Because the PT Clinic and our academic doctor of physical therapy [DPT] program are so integrally linked, the department and the clinic will move together in early 2014. Currently ranked second in the nation, our DPT program is a model for interconnected clinical, research, and academic activities: Members of the community participate in cutting-edge, patient-centered research conducted by our expert faculty and top-notch graduate students, and the results of that research are fed back into clinical practice as well as into our academic curricula. The STAR Campus will enable us to double the number of students in our DPT program so that we can become even more responsive to needs in the community.  

The first building will also house core labs for use by teams of clinical and academic researchers. These shared spaces will encourage basic scientists, clinicians, physician scholars, and students to work together conducting interdisciplinary and translational research that changes people’s lives.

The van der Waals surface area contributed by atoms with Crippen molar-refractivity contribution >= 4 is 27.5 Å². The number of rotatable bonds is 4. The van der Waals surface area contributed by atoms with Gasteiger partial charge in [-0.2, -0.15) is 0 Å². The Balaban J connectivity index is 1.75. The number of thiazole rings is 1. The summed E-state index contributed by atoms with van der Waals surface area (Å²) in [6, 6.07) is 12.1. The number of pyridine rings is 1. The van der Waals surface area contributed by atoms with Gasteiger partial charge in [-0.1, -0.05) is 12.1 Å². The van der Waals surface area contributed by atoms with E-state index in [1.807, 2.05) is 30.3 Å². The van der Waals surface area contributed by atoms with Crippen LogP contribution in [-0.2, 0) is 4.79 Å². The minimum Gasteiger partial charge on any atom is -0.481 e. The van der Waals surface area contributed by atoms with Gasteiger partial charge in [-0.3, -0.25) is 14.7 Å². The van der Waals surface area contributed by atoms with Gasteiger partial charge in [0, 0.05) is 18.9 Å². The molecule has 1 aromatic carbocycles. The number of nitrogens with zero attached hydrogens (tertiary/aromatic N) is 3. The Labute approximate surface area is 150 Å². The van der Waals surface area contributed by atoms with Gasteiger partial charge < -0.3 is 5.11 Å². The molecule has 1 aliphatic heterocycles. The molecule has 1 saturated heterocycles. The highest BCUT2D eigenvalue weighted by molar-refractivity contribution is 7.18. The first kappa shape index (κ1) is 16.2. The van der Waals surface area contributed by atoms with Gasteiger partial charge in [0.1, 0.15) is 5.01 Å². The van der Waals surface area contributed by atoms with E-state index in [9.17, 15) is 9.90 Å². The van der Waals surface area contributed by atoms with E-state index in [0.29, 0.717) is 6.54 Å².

Other occupants of the first building will include the BADER Consortium, which focuses on rehabilitation of wounded warriors; the Delaware Rehabilitation Institute, which brings together clinicians, scientists, engineers, and policy-makers to improve the state of the art in rehabilitation medicine; and GoBabyGo, which is aimed at increasing cognitive, social, and emotional development in infants and young children with disabilities through movement.

Q. How will the STAR Campus affect health sciences education?